Monday April 16 2018

More mothers embrace natural family planning methods

More mothers embrace natural family planning methods

A peer educator shows students how to use cycle beads. Each bead represents a day of the cycle and the colour helps you to determine if you are likely to be fertile that day. Photo by Gillian Nantume 

By GILLIAN NANTUME

After her first child, Aisha Nakanja made a decision not to use contraceptives. Besides her religious restrictions, she was scared of the consequences of modern contraceptive methods. “I had seen how some of these family planning methods had affected my friends and did not want to be like them,” she says.
Her husband had also warned her against spacing her children. However, after five pregnancies, the 30-year-old visited a health centre to learn about natural family planning methods.

According to a Family Planning 2020 (FP2020) Progress Report, Momentum at the Midpoint, 2015-2016, released on November 1, 2016, the demand for family planning in Uganda is growing and contraceptive use is becoming more common. As of 2016, Uganda had added 613,000 modern contraceptive users since 2012.

However, there is also a growing section of women, especially in rural areas, who find it more convenient to use natural family planning methods. According to Josephine Nawampande, a midwife at Pigeon General Medical Centre in Namwendwa, Kamuli District, few women are adhering to the call for family planning.
“There is lack of information to allay the fears of women in rural areas regarding the myths associated with contraceptive methods. Most use herbs to space their children yet some of these herbs can be harmful to their reproductive systems in the long run.”

In an earlier interview, Dr Aggrey Batesaaki, the Kamuli District health officer, said the uptake of family planning in the district is low – about 23.2 per cent. “We have a high fertility rate of 6.7 per cent. Deep in the villages, every woman is expected to produce at least seven children.”
Besides herbs, whose potency one can never be sure of, there other natural methods of family planning that a woman can use.

Lactation amenorrhea
This is a temporary contraceptive method that relies on exclusive breast feeding. It usually lasts for only six months after giving birth. Sister Mary Nakakaawa, a midwife at Kamuli Mission Hospital, says, “This is a method for mothers who have just delivered. For it to be effective, the baby must be less than six months old. The mother has to breastfeed often, exclusively, and should not have resumed menstruation.” All three conditions have to work together. If one of them is breached, then the method stops working, and the mother has to be put on another family planning method.

Two Day method
This method involves a woman checking the type, colour, and consistency of her vaginal discharge as an indicator of her fertility. There is even an App available on Google store to help women in this endeavor. If you do not have a smartphone, there is an easier way to track your discharge.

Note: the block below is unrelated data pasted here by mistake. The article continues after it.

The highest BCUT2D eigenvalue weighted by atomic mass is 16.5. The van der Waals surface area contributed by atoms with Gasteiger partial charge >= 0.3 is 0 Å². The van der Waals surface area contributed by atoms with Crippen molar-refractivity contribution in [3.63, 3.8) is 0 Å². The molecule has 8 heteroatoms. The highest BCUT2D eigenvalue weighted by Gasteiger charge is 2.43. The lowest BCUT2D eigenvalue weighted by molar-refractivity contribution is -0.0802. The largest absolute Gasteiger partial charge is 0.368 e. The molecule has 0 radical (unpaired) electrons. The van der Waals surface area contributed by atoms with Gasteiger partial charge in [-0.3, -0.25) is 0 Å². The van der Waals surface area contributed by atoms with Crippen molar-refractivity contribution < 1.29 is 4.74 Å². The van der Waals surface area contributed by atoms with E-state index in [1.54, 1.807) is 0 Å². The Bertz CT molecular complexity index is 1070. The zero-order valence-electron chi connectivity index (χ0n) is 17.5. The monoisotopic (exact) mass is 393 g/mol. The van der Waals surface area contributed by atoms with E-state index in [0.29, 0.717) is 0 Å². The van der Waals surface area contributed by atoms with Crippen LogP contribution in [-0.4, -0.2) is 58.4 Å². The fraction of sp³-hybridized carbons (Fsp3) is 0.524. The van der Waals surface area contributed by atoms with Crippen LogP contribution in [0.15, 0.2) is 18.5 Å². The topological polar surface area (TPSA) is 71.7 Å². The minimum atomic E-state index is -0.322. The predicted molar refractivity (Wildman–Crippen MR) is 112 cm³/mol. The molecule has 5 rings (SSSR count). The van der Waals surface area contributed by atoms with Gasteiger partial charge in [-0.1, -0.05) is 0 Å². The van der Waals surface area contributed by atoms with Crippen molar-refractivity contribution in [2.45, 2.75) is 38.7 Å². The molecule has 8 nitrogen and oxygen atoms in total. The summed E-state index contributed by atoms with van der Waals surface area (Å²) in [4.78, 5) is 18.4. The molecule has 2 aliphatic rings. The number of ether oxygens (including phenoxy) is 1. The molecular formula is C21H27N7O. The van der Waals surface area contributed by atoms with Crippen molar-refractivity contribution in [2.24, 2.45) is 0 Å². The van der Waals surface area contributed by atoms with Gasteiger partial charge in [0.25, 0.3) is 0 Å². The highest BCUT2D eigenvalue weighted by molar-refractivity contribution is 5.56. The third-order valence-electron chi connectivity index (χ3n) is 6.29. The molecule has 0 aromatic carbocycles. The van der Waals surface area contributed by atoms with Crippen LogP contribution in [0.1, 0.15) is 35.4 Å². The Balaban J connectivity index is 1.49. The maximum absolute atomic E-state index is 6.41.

“We teach the woman about her secretions,” Sister Nakakaawa says, continuing, “In the fertile days, her secretions are like raw egg white and they stretch.
A few days after menstruation, the secretions begin, in small amounts and then, go on increasing until they peak, then decrease as the menstrual cycle ends. A woman can see these secretions on toilet paper, underwear, or feel them with her fingers.”

A midwife should teach the mother how to examine herself every day, before bedtime and what she sees is recorded on a special calendar. Two days are added to each particular record. “If she sees a secretion today, and none tomorrow, or vice versa, then she can get pregnant. If there are no secretions for two consecutive days, then she cannot get pregnant.”

Cycle beads
This type of natural family planning method can only be used by women who have regular menstrual cycles of 26–32 days. A woman who menstruates twice a month or has irregular periods cannot use cycle beads. “The white beads show the fertile days, which are 12,” Sister Nakakaawa says, adding, “The brown beads show the days when a woman is not fertile. When you start menstruating, put the black ring on the red bead and mark that day on a calendar.
Then, every day, keep on moving the ring onto another bead.” When the ring reaches the white beads, a woman should abstain from having sex because that is when she is most fertile. “If you finish all the beads without menstruating, then this method is not for you because your cycle is too long,” Sister Nakakaawa advises, adding, “If you begin menstruating immediately after completing the white beads, this method is also not good for you because your cycle is less than 26 days.”

Acceptability
Natural family planning is more acceptable to women in rural areas because this is something they can do without the fear of being detected by their husbands.

According to the midwife, many women are trying out the natural family planning methods. For instance, from November 2016 to March 2017, the hospital taught 500 women how to use these methods. “The problem with artificial family planning is the side effects, the worst of which is excessive bleeding. Some women bleed for two months after going off the method, painful legs, backaches, and nausea,” says sister Nakakaawa. With drug shortages plaguing health centres in rural areas, the supply of family planning commodities might be sporadic. Natural family planning methods may be the answer to helping women manage their families and sexuality much more effectively.

Questions to ask
• Are there any health conditions that may prevent me from using natural family planning?

• What should my cervical mucus look and feel like when I’m not ovulating compared to when I am?

• How long should it take for me to rely on natural family planning?

• Do you recommend working with an natural planning teacher?

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